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On View: One Ball
Total Equilibrium

SEP 5, 2014

Jeff Koons, One Ball Total Equilibrium Tank (Spalding Dr. J 241 Series), 1985. Glass, steel, sodium chloride reagent, distilled water, and basketball; 64 3/4 × 30 3/4 × 13 1/4 in. (164.5 × 78.1 × 33.7 cm). B.Z. and Michael Schwartz. ©Jeff Koons

Jeff Koons, One Ball Total Equilibrium Tank (Spalding Dr. J 241 Series), 1985. Glass, steel, sodium chloride reagent, distilled water, and basketball; 64 3/4 × 30 3/4 × 13 1/4 in. (164.5 × 78.1 × 33.7 cm). B.Z. and Michael Schwartz. ©Jeff Koons

On view in the exhibition, Jeff Koons: A Retrospective, One Ball Total Equilibrium Tank, (Spalding Dr. J 241 Series), (1985) continues to resonate with me since I first saw it in the Whitney’s 1987 Biennial exhibition. For this sculpture―and others with multiple basketballs in his Equilibrium series―Jeff Koons set out to have, in his words, “a basketball just hover in a state of equilibrium, where all the forces would be equal.”

Koons consulted with the Nobel Prize-winning physicist, Dr. Richard P. Feynman, and was able to suspend the basketball by filling more than half the tank with a solution of refined salt and distilled water. He also filled the ball itself with distilled water so that it would be supported by the heavier saline mixture. Then Koons slowly poured more water into the top part of the tank so that the ball floats in the liquid instead of on its surface. For Koons, the basketballs resemble “something very, very pure, just like an embryo would be and water within the womb.”

However, this state of perfection is fragile and impermanent. Temperature fluctuations and vibrations blend the solutions of water, causing the ball to move off-center and eventually to sink. The improbability of this sculpture underscores its metaphorical associations with life, death, and ambition that Koons carefully considered when he made a series of works for Equilibrium, his 1985 exhibition at the East Village Gallery, International with Monument.

Jeff Koons, Dr. Dunkenstein, 1985. Framed Nike poster; 45 1⁄2 × 31 1⁄2 in. (115.6 × 80 cm). Whitney Museum of American Art, New York; promised gift of Thea Westreich Wagner and Ethan Wagner P. 2011.216. © Jeff Koons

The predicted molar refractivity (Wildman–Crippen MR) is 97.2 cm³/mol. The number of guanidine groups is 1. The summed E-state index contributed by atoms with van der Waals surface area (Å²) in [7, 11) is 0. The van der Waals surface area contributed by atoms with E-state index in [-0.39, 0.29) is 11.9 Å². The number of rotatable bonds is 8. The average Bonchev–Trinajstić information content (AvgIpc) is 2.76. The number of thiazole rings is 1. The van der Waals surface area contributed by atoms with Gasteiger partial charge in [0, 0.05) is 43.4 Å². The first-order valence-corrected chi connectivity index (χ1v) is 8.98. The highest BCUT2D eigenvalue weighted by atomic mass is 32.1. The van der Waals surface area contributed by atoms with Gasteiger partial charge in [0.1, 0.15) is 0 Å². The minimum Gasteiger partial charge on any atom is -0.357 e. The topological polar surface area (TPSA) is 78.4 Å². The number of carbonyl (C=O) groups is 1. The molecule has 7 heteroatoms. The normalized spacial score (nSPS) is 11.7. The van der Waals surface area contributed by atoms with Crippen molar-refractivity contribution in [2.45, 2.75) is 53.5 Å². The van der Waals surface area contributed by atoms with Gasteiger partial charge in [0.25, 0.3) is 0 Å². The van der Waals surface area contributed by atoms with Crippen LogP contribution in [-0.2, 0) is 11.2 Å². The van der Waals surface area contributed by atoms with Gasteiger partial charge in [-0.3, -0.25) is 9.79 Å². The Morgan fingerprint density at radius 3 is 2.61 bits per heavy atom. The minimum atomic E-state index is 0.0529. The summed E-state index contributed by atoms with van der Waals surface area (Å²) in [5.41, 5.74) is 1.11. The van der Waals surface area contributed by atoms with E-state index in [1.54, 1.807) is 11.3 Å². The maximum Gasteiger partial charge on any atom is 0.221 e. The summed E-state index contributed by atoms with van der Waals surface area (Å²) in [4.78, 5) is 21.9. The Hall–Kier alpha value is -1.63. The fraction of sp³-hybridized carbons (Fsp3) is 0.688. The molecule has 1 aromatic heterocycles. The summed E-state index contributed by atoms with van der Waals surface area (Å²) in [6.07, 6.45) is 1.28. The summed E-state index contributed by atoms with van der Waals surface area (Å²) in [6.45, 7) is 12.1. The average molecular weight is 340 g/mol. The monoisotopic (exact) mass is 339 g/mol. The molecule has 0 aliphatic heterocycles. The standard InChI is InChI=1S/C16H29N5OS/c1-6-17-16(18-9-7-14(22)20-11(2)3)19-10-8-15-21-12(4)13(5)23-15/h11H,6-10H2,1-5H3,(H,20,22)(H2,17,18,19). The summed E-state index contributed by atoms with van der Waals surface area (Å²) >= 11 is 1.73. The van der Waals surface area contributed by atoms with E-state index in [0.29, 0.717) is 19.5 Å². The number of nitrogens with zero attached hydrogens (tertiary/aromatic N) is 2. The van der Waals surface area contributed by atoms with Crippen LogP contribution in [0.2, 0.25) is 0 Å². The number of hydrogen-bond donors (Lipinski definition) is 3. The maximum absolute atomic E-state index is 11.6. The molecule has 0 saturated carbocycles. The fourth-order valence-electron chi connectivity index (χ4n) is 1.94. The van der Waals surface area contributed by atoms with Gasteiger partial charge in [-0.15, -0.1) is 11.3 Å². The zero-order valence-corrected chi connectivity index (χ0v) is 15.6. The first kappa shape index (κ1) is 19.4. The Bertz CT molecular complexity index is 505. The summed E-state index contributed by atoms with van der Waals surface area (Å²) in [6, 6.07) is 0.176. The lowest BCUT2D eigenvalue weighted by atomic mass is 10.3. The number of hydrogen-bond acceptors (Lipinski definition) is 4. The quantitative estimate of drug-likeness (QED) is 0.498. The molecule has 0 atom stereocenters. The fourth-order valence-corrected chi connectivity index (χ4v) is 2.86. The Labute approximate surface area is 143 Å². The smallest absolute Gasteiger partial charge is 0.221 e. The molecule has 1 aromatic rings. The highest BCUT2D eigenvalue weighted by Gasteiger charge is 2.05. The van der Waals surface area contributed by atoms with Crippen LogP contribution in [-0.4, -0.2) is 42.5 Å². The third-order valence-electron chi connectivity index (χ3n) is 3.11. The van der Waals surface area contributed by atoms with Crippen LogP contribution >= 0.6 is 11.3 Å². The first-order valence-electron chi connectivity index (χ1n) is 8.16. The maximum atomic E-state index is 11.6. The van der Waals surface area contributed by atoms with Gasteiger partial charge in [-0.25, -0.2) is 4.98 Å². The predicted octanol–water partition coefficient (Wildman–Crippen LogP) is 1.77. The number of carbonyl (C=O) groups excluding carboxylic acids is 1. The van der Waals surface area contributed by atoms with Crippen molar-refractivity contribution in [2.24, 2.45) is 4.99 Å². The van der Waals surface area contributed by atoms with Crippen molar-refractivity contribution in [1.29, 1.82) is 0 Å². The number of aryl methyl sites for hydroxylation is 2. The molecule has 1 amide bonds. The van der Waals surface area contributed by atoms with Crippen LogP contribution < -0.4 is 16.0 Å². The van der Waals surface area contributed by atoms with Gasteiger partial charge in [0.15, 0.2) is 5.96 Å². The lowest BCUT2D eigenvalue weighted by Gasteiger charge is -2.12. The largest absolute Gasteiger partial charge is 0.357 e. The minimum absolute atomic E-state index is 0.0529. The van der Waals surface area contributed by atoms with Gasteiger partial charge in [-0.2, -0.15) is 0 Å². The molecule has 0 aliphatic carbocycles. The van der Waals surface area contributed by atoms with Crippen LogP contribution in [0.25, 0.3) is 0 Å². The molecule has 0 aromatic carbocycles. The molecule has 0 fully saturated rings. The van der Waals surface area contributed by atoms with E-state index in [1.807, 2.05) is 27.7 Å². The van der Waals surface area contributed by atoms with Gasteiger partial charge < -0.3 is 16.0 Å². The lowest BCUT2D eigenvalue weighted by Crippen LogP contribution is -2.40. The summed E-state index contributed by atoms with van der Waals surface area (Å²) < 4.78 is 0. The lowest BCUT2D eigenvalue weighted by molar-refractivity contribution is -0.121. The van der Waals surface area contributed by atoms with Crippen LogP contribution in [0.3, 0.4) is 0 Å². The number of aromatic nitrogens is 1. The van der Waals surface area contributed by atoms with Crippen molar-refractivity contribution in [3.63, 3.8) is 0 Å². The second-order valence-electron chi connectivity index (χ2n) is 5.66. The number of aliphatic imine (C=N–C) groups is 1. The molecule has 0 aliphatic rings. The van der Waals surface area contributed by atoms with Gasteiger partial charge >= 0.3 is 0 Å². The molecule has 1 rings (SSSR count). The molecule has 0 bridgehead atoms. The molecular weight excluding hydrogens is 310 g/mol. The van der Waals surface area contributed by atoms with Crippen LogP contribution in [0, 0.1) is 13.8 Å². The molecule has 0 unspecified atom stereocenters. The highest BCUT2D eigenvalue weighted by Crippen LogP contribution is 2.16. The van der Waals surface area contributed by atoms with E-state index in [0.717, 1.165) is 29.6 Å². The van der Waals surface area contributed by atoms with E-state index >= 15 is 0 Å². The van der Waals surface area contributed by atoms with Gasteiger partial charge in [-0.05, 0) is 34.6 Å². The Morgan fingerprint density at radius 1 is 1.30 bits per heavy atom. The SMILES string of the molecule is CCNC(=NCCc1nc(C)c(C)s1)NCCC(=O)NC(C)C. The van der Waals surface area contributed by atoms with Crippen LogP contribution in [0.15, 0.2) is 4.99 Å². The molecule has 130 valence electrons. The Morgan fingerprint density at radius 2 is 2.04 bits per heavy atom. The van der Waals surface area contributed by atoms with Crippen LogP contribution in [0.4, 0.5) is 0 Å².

Jeff Koons, Dr. Dunkenstein, 1985. Framed Nike poster; 45 1⁄2 × 31 1⁄2 in. (115.6 × 80 cm). Whitney Museum of American Art, New York; promised gift of Thea Westreich Wagner and Ethan Wagner P. 2011.216. © Jeff Koons

Koons conceived his Equilibrium exhibition as a multilayered allegory about unattainable states of being. The other works in the series are comprised of unaltered Nike basketball posters and sculptures of flotation devices that address impossible dreams, life, and death in different ways. Koons refers to the iconic basketball players in the posters as “sirens” who beckon young people to fame and fortune, unobtainable for all but the very few; cast in bronze, a lifeboat and an aqualung―designed to save lives―become lethal death traps. 

Jeff Koons, Lifeboat, 1985. Bronze; 12 × 80 × 60 in. (30.5 × 203.2 × 152.4 cm). Museum of Contemporary Art Chicago; Gerald S. Elliott Collection, 1995.56.a-c. © Jeff Koons

Jeff Koons, Lifeboat, 1985. Bronze; 12 × 80 × 60 in. (30.5 × 203.2 × 152.4 cm). Museum of Contemporary Art Chicago; Gerald S. Elliott Collection, 1995.56.a-c. © Jeff Koons

The works in the Equilibrium series reveal Koons’s astoundingly diverse approaches to transforming familiar objects into archetypes. But although the posters and bronze sculptures possess their own intense energy and spirit, One Ball Total Equilibrium Tank continues to stand out for me. I remember how awed I was by my first encounter with the iconic, gravity-defying basketball floating in the center of its tank in 1987. Today, this remarkable piece retains its power and magic as a compelling symbol of contemporary culture.

By Dina Helal, Manager of Education Resources